4. Remember to look at the margin of error. The margin of error reported by a pollster accounts for the variability around a candidate’s support level. Pew Research Center does a great job explaining margin of error and its role when interpreting results. Most importantly, they explain interpreting margin of error as follows: “A margin of error of plus or minus 3 percentage points at the 95% confidence level means that if we fielded the same survey 100 times, we would expect the result to be within 3 percentage points of the true population value 95 of those times.”
  5. Framing matters. Do not just look at the results when reading a poll, look at how the questions were asked. Earlier this year, Public Wise conducted a poll where respondents were asked about their thoughts on President Joe Biden’s decision to nominate a Black woman to the Supreme Court. The survey found, among other things, that how you phrase a question and the context you do (or do not) provide can have an enormous impact on responses. Always look at how a question is asked when interpreting results!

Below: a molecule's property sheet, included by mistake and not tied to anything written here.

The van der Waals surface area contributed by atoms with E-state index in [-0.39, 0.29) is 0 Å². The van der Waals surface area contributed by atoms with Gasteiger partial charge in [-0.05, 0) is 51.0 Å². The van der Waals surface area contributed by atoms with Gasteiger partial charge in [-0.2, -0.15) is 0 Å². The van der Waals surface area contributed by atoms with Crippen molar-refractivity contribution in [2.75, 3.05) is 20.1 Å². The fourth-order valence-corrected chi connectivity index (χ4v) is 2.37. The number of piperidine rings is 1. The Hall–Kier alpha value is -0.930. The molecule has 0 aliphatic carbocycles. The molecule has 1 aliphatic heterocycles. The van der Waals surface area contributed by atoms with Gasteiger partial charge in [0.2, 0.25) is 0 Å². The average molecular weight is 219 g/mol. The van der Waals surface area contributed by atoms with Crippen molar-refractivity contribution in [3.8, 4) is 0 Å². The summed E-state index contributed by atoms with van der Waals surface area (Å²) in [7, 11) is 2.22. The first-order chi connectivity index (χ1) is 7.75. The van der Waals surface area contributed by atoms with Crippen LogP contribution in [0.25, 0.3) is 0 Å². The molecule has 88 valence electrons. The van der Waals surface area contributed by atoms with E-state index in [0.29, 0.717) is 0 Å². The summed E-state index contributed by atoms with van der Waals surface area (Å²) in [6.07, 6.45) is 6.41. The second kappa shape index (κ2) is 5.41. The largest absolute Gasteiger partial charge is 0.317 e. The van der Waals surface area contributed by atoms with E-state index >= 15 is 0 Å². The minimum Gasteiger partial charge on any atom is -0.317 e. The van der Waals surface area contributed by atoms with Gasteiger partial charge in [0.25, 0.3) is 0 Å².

There is a never ending laundry list of things to consider when reading an election poll. Whether the poll is looking at public opinion in a single state or is being used as part of a larger model to predict a presidential election outcome, it is easy to lose sight of the forest for the trees. Polling is a helpful tool, but in recent years the calibration has been off. Public Wise’s Dr. Jessica Kalbfeld breaks down some of the recent problems with polls and why we shouldn’t always rely on them so heavily in the electoral context. But in the meantime, we hope these tips will help you make the most of polls this primary and general election season.